One of the intelligence officials said that Habib Daoud was an alias Iranian officials gave Mr. al-Masri and the history teaching job was a cover story. In October, the former leader of Egypt’s Islamic Jihad, Nabil Naeem, who called Mr. al-Masri a longtime friend, told the Saudi news channel Al Arabiya the same thing.
Iran may have had good reason for wanting to hide the fact that it was harboring an avowed enemy, but it was less clear why Iranian officials would have taken in the Qaeda leader to begin with.
Some terrorism experts suggested that keeping Qaeda officials in Tehran might provide some insurance that the group would not conduct operations inside Iran. American counterterrorism officials believe Iran may have allowed them to stay to run operations against the United States, a common adversary.
It would not be the first time that Iran had joined forces with Sunni militants, having supported Hamas, Palestinian Islamic Jihad and the Taliban.
“Iran uses sectarianism as a cudgel when it suits the regime, but is also willing to overlook the Sunni-Shia divide when it suits Iranian interests,” said Colin P. Clarke, a counterterrorism analyst at the Soufan Center.
Iran has consistently denied housing the Qaeda officials. In 2018, the Foreign Ministry spokesman Bahram Ghasemi said that because of Iran’s long, porous border with Afghanistan, some Qaeda members had entered Iran, but they had been detained and returned to their home countries.
However, Western intelligence officials said the Qaeda leaders had been kept under house arrest by the Iranian government, which then made at least two deals with Al Qaeda to free some of them in 2011 and 2015.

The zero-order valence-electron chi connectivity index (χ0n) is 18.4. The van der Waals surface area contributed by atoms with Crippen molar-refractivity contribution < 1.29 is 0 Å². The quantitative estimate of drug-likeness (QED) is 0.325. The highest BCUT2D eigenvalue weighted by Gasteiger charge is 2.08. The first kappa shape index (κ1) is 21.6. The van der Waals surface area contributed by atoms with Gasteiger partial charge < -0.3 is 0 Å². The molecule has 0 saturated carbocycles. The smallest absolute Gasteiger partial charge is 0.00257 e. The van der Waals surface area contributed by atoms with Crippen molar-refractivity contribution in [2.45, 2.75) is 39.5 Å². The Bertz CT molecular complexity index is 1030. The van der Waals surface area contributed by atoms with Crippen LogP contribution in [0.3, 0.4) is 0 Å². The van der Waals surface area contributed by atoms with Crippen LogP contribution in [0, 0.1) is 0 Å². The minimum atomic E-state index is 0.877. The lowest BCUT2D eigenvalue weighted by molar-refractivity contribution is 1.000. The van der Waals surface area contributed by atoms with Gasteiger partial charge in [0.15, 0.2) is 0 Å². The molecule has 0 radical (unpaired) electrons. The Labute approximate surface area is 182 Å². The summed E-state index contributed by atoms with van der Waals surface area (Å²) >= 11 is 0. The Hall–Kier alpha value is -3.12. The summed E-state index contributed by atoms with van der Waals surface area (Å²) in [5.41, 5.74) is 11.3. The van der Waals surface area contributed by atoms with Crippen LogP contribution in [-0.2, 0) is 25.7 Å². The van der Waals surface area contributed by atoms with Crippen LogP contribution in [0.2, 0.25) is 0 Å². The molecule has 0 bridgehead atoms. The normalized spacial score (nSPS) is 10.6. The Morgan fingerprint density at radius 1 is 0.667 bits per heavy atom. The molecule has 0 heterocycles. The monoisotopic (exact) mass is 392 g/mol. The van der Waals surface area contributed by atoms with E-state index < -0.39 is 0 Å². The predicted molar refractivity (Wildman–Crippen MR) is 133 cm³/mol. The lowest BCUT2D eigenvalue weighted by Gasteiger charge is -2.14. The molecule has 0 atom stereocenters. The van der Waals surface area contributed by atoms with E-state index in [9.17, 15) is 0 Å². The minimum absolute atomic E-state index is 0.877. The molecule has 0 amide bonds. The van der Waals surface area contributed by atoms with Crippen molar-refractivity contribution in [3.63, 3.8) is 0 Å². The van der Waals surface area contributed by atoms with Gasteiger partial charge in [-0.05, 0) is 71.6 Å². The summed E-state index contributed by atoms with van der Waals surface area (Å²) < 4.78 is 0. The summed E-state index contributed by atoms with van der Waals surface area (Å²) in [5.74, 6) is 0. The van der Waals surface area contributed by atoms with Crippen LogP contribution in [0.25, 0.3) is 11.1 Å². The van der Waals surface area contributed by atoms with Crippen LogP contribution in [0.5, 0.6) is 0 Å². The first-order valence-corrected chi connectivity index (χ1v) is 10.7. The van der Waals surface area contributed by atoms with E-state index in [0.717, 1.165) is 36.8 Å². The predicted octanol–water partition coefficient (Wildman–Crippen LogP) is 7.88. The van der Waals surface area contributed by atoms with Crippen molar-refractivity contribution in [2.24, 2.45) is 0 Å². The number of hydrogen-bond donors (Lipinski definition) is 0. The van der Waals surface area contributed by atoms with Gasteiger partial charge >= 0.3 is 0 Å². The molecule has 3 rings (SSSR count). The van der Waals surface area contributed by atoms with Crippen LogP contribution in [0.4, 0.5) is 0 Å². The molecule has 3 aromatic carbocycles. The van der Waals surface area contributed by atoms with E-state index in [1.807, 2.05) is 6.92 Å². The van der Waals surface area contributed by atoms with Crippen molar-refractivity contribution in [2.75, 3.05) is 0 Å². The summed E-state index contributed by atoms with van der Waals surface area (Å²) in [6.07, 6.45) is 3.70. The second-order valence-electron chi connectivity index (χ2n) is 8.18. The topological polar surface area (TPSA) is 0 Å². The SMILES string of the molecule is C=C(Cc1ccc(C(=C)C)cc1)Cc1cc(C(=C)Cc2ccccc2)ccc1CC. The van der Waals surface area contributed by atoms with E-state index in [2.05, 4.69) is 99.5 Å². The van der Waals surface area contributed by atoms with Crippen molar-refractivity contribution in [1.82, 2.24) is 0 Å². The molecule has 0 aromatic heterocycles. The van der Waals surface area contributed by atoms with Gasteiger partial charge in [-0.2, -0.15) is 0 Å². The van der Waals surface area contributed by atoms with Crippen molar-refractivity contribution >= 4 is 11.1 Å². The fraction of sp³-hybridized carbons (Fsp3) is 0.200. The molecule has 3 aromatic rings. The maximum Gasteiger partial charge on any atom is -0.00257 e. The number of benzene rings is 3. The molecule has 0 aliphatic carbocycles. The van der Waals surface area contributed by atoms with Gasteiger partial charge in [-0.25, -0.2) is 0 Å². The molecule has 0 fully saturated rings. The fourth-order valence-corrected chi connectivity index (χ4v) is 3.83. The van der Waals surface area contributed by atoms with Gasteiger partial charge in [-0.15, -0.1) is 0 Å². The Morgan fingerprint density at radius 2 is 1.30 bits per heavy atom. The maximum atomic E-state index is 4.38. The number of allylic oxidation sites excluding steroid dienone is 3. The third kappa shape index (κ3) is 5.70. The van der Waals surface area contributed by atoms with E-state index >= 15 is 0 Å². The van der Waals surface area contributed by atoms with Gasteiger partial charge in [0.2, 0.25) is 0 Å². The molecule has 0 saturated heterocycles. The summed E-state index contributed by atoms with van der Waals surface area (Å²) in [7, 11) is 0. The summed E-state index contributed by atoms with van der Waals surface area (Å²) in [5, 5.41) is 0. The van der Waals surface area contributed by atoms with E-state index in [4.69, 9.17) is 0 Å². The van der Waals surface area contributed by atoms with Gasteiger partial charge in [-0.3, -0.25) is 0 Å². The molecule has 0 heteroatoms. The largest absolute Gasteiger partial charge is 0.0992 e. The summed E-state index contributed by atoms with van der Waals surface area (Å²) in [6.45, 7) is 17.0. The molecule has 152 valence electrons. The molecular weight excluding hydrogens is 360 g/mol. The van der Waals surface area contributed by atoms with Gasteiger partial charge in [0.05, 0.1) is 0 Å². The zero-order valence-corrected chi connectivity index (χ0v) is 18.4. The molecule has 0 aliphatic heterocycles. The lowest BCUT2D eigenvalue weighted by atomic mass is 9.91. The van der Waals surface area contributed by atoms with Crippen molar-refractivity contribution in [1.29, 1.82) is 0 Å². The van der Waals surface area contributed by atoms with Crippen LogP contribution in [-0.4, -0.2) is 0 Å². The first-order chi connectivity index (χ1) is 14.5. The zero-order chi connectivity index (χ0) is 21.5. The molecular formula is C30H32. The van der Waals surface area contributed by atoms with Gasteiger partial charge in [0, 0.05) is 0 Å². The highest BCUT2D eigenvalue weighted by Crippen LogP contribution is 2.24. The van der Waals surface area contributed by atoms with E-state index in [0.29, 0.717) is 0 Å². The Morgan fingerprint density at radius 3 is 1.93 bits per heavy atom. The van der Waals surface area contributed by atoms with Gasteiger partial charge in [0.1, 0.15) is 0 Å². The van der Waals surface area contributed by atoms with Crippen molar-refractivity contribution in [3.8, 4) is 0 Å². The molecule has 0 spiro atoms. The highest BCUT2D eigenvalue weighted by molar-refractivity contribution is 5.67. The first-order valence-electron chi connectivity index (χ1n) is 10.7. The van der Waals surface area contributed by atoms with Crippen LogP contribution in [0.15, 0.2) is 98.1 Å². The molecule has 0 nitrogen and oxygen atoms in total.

Although Al Qaeda has been overshadowed in recent years by the rise of the Islamic State, it remains resilient and has active affiliates around the globe, a U.N. counterterrorism report issued in July concluded.
Iranian officials did not respond to requests for comment for this article. But on Saturday, after this article was published, the Foreign Ministry spokesman Saeed Khatibzadeh denied the presence of any Qaeda members in Iran. He warned American media “not to fall for the trap of Hollywood scenarios fed to them by American and Zionist officials,” according to a statement on the ministry’s website.
Spokesmen for the Israeli prime minister’s office and the Trump administration’s National Security Council declined to comment.
Mr. al-Masri was a longtime member of Al Qaeda’s highly secretive management council, along with Saif al-Adl, who was also held in Iran at one point. The pair, along with Hamza bin Laden, who was being groomed to take over the organization, were part of a group of senior Qaeda leaders who sought refuge in Iran after the 9/11 attacks on the United States forced them to flee Afghanistan.
According to a highly classified document produced by the U.S. National Counterterrorism Center in 2008, Mr. al-Masri was the “most experienced and capable operational planner not in U.S. or allied custody.” The document described him as the “former chief of training” who “worked closely” with Mr. al-Adl.
In Iran, Mr. al-Masri mentored Hamza bin Laden, according to terrorism experts. Hamza bin Laden later married Mr. al-Masri’s daughter, Miriam.
“The marriage of Hamza bin Ladin was not the only dynastic connection Abu Muhammad forged in captivity,” the former F.B.I. agent and Qaeda expert Ali Soufan wrote in a 2019 article for West Point’s Combating Terrorism Center.
Another of Mr. al-Masri’s daughters married Abu al-Khayr al-Masri, no relation, a member of the management council. He was allowed to leave Iran in 2015 and was killed by a U.S. drone strike in Syria in 2017. At the time, he was the second-ranking Qaeda official after Mr. Zawahri.
Hamza and other members of the Bin Laden family were freed by Iran in 2011 in exchange for an Iranian diplomat abducted in Pakistan. Last year, the White House said that Hamza bin Laden had been killed in a counterterrorism operation in the Afghanistan-Pakistan region.